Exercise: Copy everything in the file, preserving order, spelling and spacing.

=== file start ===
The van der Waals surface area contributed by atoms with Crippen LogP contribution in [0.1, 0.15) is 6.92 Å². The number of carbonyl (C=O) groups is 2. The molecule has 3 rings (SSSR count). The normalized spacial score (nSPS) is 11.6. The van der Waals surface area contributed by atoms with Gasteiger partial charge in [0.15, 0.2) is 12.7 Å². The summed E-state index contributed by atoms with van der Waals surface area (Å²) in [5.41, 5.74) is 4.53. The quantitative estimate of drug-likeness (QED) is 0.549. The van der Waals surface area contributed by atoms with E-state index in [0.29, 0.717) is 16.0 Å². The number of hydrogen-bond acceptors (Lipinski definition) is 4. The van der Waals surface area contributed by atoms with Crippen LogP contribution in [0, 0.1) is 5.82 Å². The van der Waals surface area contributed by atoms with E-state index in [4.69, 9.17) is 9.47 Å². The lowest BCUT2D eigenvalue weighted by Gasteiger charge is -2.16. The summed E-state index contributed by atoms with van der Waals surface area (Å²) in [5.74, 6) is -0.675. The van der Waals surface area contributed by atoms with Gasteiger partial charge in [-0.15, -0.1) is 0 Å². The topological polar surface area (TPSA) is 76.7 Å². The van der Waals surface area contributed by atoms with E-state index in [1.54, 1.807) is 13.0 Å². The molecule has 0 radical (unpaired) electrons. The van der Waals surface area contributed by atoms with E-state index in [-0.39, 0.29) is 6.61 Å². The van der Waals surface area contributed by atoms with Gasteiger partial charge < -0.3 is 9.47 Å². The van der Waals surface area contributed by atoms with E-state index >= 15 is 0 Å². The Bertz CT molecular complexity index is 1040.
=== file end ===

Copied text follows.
The van der Waals surface area contributed by atoms with Crippen LogP contribution in [0.1, 0.15) is 6.92 Å². The number of carbonyl (C=O) groups is 2. The molecule has 3 rings (SSSR count). The normalized spacial score (nSPS) is 11.6. The van der Waals surface area contributed by atoms with Gasteiger partial charge in [0.15, 0.2) is 12.7 Å². The summed E-state index contributed by atoms with van der Waals surface area (Å²) in [5.41, 5.74) is 4.53. The quantitative estimate of drug-likeness (QED) is 0.549. The van der Waals surface area contributed by atoms with E-state index in [0.29, 0.717) is 16.0 Å². The number of hydrogen-bond acceptors (Lipinski definition) is 4. The van der Waals surface area contributed by atoms with Crippen LogP contribution in [0, 0.1) is 5.82 Å². The van der Waals surface area contributed by atoms with E-state index in [4.69, 9.17) is 9.47 Å². The lowest BCUT2D eigenvalue weighted by Gasteiger charge is -2.16. The summed E-state index contributed by atoms with van der Waals surface area (Å²) in [5.74, 6) is -0.675. The van der Waals surface area contributed by atoms with Gasteiger partial charge in [-0.15, -0.1) is 0 Å². The topological polar surface area (TPSA) is 76.7 Å². The van der Waals surface area contributed by atoms with E-state index in [1.54, 1.807) is 13.0 Å². The molecule has 0 radical (unpaired) electrons. The van der Waals surface area contributed by atoms with E-state index in [-0.39, 0.29) is 6.61 Å². The van der Waals surface area contributed by atoms with Gasteiger partial charge < -0.3 is 9.47 Å². The van der Waals surface area contributed by atoms with E-state index >= 15 is 0 Å². The Bertz CT molecular complexity index is 1040.